Most journals limit the number of tables and graphs/figures to a maximum of three to four per article. Therefore it is important to carefully consider which information is to be presented in the text, tables or graphs16 and also that the text should not just repeat all the information that is shown in the tables and graphs.12,13 It is recommended to present the main descriptive statistics in the first paragraph of the results section16 and to present any relevant demographic or baseline characteristics in the form of a single table. The most important/significant findings of the study can be presented in the form of one or two graphs (if suitable), while the main statistical results can be presented in one or two tables.17 The second paragraph of the results section presents the main findings of the study as well as reporting any negative findings that may be relevant. The main findings from the tables and graphs can be summarized in this paragraph as well. This paragraph can be broken down into two to three smaller paragraphs if there are different categories of results to be reported. The last paragraph of the results section may be used to present any further sub-analysis or multivariable analysis (if applicable). The results should be presented in an objective manner and the discussion on the findings should be left for the discussion section.16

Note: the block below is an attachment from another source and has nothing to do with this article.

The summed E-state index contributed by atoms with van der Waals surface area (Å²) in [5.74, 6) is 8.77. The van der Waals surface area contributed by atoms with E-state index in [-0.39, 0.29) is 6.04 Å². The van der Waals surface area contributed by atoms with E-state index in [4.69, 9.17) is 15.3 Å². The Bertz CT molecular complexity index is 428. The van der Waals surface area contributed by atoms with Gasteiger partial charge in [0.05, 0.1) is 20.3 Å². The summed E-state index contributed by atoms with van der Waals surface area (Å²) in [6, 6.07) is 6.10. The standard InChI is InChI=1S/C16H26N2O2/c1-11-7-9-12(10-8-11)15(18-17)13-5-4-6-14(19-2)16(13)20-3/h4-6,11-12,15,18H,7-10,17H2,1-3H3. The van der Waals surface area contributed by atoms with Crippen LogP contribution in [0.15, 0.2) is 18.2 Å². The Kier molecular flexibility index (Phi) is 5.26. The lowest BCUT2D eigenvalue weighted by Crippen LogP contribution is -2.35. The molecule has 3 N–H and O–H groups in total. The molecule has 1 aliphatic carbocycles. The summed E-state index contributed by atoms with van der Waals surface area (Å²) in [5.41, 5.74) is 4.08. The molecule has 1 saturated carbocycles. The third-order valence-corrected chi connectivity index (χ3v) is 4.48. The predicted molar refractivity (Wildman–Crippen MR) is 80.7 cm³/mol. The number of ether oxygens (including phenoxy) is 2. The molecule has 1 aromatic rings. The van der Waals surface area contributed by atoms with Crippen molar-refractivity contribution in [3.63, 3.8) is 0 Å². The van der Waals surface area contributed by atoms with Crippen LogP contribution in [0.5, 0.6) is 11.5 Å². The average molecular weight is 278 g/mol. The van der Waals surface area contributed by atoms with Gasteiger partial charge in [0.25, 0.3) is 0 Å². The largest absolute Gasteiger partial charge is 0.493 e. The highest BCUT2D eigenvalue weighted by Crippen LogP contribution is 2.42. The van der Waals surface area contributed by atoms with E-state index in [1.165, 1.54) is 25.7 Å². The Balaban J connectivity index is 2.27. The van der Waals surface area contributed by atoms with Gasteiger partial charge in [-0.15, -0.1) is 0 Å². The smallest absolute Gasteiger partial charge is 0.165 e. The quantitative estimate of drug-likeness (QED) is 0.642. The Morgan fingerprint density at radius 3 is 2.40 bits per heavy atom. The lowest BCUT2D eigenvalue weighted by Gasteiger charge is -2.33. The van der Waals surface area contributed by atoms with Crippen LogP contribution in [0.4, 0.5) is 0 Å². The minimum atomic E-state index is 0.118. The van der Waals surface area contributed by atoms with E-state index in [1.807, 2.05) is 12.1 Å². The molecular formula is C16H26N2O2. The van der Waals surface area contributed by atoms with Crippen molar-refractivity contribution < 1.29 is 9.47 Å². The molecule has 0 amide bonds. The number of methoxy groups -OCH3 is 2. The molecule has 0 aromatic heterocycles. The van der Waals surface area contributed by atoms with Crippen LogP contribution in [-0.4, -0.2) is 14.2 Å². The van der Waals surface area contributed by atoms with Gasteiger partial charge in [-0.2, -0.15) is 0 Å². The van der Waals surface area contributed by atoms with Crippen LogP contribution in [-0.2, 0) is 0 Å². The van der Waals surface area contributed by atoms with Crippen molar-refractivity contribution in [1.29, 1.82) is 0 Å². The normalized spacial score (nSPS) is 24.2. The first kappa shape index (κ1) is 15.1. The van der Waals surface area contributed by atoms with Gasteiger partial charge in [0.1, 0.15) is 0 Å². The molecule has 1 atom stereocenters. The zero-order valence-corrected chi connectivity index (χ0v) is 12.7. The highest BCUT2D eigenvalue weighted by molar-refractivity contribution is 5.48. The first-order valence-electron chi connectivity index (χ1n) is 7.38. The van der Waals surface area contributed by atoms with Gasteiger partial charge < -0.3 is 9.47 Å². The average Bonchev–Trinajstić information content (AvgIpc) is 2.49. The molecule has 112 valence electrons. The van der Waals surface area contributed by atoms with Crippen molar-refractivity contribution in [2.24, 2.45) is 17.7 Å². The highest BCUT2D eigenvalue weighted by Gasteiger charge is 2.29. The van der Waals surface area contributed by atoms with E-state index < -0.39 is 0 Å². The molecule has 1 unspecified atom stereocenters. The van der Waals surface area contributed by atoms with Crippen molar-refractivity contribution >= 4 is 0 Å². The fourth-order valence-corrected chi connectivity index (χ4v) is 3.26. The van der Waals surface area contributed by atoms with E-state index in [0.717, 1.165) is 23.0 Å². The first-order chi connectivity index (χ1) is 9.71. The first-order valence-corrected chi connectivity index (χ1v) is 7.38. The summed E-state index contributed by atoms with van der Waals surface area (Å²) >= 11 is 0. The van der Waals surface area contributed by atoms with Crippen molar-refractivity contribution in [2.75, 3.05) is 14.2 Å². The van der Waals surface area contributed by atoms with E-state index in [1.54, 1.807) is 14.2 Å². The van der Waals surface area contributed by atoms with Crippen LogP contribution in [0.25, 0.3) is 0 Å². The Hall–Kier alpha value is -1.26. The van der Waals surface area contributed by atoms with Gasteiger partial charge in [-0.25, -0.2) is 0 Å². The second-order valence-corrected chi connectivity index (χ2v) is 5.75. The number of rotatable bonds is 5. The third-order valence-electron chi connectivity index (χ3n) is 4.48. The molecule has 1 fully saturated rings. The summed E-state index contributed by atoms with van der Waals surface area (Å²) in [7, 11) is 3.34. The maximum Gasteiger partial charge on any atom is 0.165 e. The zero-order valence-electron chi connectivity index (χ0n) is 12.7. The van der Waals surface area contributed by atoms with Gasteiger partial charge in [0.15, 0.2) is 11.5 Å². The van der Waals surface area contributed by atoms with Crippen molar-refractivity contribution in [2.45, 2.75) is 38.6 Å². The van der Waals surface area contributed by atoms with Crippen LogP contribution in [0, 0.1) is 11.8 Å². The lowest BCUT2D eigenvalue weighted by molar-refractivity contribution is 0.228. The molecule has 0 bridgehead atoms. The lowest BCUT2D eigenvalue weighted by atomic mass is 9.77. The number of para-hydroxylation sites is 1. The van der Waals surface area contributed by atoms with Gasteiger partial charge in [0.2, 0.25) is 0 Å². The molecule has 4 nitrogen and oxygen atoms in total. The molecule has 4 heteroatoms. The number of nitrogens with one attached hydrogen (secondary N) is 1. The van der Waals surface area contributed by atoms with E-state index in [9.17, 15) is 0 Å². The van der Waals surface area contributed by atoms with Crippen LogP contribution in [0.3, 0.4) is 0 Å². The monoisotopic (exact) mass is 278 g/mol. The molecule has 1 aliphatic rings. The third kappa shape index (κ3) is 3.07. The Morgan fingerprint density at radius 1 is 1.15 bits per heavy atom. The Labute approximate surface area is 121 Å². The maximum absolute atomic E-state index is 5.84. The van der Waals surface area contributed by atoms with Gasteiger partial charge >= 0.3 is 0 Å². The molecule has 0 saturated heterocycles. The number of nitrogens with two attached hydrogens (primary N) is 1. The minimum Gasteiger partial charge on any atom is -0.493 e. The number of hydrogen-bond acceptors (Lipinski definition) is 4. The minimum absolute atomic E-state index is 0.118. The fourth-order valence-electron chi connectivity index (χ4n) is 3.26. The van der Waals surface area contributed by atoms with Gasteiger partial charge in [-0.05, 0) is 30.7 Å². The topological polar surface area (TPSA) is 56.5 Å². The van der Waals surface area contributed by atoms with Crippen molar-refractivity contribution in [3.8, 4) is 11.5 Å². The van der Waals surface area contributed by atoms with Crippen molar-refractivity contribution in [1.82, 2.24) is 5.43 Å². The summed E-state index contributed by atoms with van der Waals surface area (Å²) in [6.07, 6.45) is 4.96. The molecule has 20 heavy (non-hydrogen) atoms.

Tables and Graphs:
It is essential to keep the tables and graphs simple and easy to understand from the readers\\\' point of view. There is a strong temptation to try and show all the results in a tabulated form - but this is not advisable as it may distract the reader from the main message.2 Also care should be taken not to submit the tables and graphs as obtained from the statistical programmes. The tables and graphs should be standalone (i.e. the reader should not have to refer to the text to understand them) with a comprehensive title, appropriate legends, and explanations for any abbreviations used. The units of measurement for any laboratory or technical data should also be clearly shown.17 The exact p-values should always be given as well as the statistical test that was used should also be indicated in the footnote of the table/graph. The significant p-values may be marked with an asterisk (*) as appropriate.18